• Whenever a traveling wave reaches a boundary, some or all of the wave is reflected • When it is reflected from a fixed end, the wave is inverted • When a traveling wave reaches a boundary, • The shape remains the all or part of it is reflected same • When reflected from a free end, the pulse is not inverted

Interference of Sound Waves Standing Waves on a String • Constructive interference occurs when the path difference between two waves’ motion is zero or some integer multiple of wavelengths – path difference: Δd = nλ • Destructive interference occurs when the path difference between two waves’ • Nodes must occur at the ends of the string motion is an odd half wavelength because these points are fixed – path difference: Δd = (n + ½)λ

Standing Waves on a String Sound Example

Two speakers on opposite ends of a basketball • The lowest frequency of court (28m wide) emit sound waves in phase vibration (b) is called with a frequency of 171.5 Hz. the fundamental 1. If someone stood exactly halfway between frequency the two speakers, would they hear

• ƒ1, ƒ2, ƒ3 form a constructive or destructive interference? harmonic series 2. If the person wanted to hear destructive interference, how much closer should they m F move towards one speaker (either side)? ƒ = mƒ = n 1 2L µ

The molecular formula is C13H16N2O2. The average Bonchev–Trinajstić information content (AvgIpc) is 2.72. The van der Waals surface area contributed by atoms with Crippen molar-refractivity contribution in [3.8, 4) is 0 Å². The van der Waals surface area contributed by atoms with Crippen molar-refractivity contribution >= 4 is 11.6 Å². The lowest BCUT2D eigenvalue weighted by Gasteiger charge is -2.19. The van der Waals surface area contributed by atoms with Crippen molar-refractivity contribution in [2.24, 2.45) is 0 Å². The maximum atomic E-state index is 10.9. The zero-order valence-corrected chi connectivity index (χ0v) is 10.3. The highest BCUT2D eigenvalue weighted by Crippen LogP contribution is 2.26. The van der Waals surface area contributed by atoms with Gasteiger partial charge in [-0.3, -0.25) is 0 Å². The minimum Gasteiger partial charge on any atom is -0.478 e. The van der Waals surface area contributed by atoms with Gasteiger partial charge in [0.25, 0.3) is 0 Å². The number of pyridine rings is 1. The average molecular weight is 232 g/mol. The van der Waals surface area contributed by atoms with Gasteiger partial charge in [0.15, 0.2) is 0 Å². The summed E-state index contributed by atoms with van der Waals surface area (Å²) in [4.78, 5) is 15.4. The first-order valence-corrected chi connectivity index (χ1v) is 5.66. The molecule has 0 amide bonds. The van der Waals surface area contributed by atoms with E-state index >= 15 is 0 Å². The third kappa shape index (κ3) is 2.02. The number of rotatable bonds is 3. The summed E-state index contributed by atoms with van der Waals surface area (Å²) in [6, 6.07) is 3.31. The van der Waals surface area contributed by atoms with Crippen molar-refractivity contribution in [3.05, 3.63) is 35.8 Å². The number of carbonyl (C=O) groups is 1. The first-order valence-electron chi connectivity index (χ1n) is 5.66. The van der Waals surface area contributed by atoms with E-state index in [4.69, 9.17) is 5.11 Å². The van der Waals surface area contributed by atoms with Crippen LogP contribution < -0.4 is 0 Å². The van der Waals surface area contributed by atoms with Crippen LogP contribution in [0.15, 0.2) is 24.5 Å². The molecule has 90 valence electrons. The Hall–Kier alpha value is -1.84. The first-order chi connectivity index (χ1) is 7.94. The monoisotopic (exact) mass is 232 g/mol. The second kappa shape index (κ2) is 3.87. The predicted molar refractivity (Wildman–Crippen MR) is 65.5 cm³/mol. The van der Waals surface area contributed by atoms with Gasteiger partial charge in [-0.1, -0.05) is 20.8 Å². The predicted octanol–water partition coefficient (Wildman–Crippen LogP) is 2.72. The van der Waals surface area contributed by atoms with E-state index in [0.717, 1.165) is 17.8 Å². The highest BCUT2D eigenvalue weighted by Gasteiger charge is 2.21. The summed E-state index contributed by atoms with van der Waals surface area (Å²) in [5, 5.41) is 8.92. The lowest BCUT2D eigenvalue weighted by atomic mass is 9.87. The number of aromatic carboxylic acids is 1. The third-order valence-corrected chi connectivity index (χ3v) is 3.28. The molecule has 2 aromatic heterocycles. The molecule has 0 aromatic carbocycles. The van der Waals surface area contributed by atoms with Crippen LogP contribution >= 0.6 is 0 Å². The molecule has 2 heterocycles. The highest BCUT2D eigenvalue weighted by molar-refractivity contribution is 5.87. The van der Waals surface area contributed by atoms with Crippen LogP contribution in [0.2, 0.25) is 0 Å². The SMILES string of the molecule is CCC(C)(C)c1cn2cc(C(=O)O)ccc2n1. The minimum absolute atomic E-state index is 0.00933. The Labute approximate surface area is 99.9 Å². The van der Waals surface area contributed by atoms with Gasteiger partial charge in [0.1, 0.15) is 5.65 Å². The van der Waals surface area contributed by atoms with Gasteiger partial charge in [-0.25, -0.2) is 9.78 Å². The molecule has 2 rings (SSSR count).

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Standing Sound Waves Tube Open at Both Ends (flute)

There are three categories of standing sound waves, depending on their structure: • Open-open (both ends are antinodes) • Closed-closed (both ends are nodes) • Open-closed (one end is a node, other is an antinode).

Open-open and closed-closed tubes behave in the same way because they both support symmetrical standing waves.

Harmonics in Open-open or Tube Closed at One End (clarinet) Closed-closed tube • In a pipe open at both ends, the natural frequency of vibration forms a series whose harmonics are equal to integral multiples of the fundamental frequency • This also works for closed-closed tubes!

v ƒ = m = mƒ m = 1, 2, 3,… m 2L 1

Resonance in an Air Column Closed at One End Beats • The closed end must be a node • Beats are variations in loudness due to interference • Two waves have slightly different and • The open end is an antinode the time between constructive and destructive interference alternates v f = m = mƒ m = 1, 3, 5,… • The beat frequency equals the difference in m 4L 1 frequency between the two sources:

• There are no even multiples of the ƒ = ƒ − ƒ fundamental harmonic b 1 2

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Doppler Effect and Beats: Beats Example Speeding! The second-chair saxophone player is trying to get in tune, listening to the first-chair player. The first-chair player is playing a note at 440 Hz, while the second-chair player is a little off at 442 Hz. What is the beat frequency?